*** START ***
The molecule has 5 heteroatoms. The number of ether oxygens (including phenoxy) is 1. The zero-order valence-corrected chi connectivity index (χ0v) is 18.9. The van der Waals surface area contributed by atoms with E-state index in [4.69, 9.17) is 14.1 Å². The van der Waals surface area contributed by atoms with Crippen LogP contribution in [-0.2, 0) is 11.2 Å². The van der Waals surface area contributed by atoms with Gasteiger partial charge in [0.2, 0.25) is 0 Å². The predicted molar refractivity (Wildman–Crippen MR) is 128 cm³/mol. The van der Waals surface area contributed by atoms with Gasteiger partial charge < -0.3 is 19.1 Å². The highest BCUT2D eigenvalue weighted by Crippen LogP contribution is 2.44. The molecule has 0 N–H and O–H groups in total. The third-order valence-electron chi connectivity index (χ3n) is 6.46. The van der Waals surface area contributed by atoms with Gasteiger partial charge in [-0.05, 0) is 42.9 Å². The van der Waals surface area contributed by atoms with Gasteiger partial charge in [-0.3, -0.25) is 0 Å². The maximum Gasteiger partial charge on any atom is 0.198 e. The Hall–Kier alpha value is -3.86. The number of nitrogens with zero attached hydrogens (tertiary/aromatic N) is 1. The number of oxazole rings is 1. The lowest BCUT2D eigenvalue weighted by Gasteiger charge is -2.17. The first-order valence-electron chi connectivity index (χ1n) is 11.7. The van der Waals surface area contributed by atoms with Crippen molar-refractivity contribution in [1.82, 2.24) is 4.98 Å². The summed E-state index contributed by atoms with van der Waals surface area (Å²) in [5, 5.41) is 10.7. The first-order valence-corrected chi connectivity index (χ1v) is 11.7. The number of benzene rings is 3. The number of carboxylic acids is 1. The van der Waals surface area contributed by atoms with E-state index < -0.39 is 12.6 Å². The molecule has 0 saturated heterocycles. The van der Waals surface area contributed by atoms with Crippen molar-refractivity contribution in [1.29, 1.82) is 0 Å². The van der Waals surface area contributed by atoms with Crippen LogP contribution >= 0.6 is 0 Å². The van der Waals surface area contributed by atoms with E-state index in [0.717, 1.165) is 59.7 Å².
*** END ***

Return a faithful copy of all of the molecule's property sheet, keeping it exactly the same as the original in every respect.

The molecule has 5 heteroatoms. The number of ether oxygens (including phenoxy) is 1. The zero-order valence-corrected chi connectivity index (χ0v) is 18.9. The van der Waals surface area contributed by atoms with E-state index in [4.69, 9.17) is 14.1 Å². The van der Waals surface area contributed by atoms with Crippen LogP contribution in [-0.2, 0) is 11.2 Å². The van der Waals surface area contributed by atoms with Gasteiger partial charge in [0.2, 0.25) is 0 Å². The predicted molar refractivity (Wildman–Crippen MR) is 128 cm³/mol. The van der Waals surface area contributed by atoms with Gasteiger partial charge < -0.3 is 19.1 Å². The highest BCUT2D eigenvalue weighted by Crippen LogP contribution is 2.44. The molecule has 0 N–H and O–H groups in total. The third-order valence-electron chi connectivity index (χ3n) is 6.46. The van der Waals surface area contributed by atoms with Gasteiger partial charge in [-0.05, 0) is 42.9 Å². The van der Waals surface area contributed by atoms with Gasteiger partial charge in [-0.3, -0.25) is 0 Å². The maximum Gasteiger partial charge on any atom is 0.198 e. The Hall–Kier alpha value is -3.86. The number of nitrogens with zero attached hydrogens (tertiary/aromatic N) is 1. The number of oxazole rings is 1. The lowest BCUT2D eigenvalue weighted by Gasteiger charge is -2.17. The first-order valence-electron chi connectivity index (χ1n) is 11.7. The van der Waals surface area contributed by atoms with Crippen molar-refractivity contribution in [1.82, 2.24) is 4.98 Å². The summed E-state index contributed by atoms with van der Waals surface area (Å²) in [5, 5.41) is 10.7. The first-order valence-corrected chi connectivity index (χ1v) is 11.7. The number of benzene rings is 3. The number of carboxylic acids is 1. The van der Waals surface area contributed by atoms with E-state index < -0.39 is 12.6 Å². The molecule has 0 saturated heterocycles. The van der Waals surface area contributed by atoms with Crippen molar-refractivity contribution in [1.29, 1.82) is 0 Å². The van der Waals surface area contributed by atoms with Crippen LogP contribution >= 0.6 is 0 Å². The van der Waals surface area contributed by atoms with E-state index in [0.717, 1.165) is 59.7 Å².